©The Archaeological Settlements of Turkey - TAY Project


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270 m
Investigation Method:


Location: The site lies 30-31 km north-northwest of Antalya; 1 km northeast of Karain Cave; approximately 250 m northwest of Öküzini Cave.
Geography and Environment: The cave; very close to Kirkgöz Springs and 45 m high above the level of the plain; formed naturally on the eastern slopes of Katran Mountain. Its mouth; closed today; looks towards east. It is; therefore; very appropriate for a settlement. The cave consists of three galleries and a very small entrance. This first entrance leads to the main mouth of the cave. The second gallery is the main living room. This space is divided by a drystone wall. These walls became cemented in time because of the dropping lime water; and formed into a big platform. The western part of the 2nd gallery; called "a"; has a 25-30 cm thick deposit. The third gallery at the back; consisting of stalactites and crystals; is higher than the level of the cave; and seems like a balcony. This gallery was not inhabited. In addition; small indentations; belonging to the 2nd gallery; were observed.
Research and Excavation: The site was discovered by P. Lacroix from the excavation team of Karain in 1990. Two carob trees were spotted by Lacroix in front of the closed mouth of the cave. Therefore; it was called "Boynuzluin". These trees grew because of the humid air within the cave. A hole was dug; and the fore-room* was reached east of the main entrance. The excavation team of Karain also called the site as Bibis Cave or Bibisini; because Lacroix's nickname Bibis during the excavation. The place where the cave is located bears no local name.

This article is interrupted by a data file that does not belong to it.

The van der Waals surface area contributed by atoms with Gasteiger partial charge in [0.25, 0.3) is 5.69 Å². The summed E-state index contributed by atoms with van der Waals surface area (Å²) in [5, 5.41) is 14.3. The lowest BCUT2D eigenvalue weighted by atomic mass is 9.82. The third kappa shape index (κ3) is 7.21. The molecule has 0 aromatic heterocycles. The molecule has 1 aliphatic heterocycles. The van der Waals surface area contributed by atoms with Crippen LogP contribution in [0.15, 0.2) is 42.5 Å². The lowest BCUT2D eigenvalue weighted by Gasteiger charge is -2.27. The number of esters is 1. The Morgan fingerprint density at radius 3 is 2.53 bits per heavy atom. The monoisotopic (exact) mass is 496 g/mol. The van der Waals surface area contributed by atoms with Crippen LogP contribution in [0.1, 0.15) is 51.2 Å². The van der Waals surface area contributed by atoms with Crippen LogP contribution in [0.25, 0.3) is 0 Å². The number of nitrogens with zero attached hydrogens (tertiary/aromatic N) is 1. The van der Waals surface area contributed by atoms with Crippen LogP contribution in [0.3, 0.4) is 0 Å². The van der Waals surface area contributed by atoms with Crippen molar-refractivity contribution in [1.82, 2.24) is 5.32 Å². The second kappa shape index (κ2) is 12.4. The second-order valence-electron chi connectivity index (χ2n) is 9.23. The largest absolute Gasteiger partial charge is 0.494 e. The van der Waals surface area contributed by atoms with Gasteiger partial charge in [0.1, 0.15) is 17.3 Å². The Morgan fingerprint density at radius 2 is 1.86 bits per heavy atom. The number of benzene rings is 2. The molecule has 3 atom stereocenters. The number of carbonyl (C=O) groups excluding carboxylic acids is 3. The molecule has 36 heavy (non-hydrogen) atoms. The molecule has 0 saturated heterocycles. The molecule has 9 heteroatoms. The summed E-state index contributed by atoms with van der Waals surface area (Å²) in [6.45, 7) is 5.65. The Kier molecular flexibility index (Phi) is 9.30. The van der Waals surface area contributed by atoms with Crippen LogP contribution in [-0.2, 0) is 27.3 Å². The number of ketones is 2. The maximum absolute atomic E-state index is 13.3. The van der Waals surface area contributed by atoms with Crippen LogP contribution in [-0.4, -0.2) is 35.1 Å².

Stratigraphy: It is not known whether Boynuzluin Cave has a stratigraphy or not; because excavations are not conducted yet.
Small Finds: Architecture: There are hearths; containing fire traces and ash remains; at the Gallery II a of the cave. The front part of these hearths are surrounded by a few courses of sones. Pottery: Sherds and two whole vessels were found at the same gallery. One of them is made of coarse paste. One of them is a shallow bowl with a flat floor; and the other one is a cup with a shallow body and a simple rounded mouth. Resemblances of the first vessel were found at the Late Chalcolithic Age level of Karain. Floord on these pre-analyses; these vessels are dated to the Late Chalcolithic Age [Taskiran 1994:229].
Interpretation and Dating: The cave was probably closed by a subsidence caused by an earthquake in the Late Chalcolithic Age. The walls at the 2nd gallery show that the cave was seperated into sections like a house. Whether there were any settlements at the Paleolithic-Neolithic Ages or not; will be understood by an excavation. There were no finds belonging to these ages on the floor or in front of the cave.

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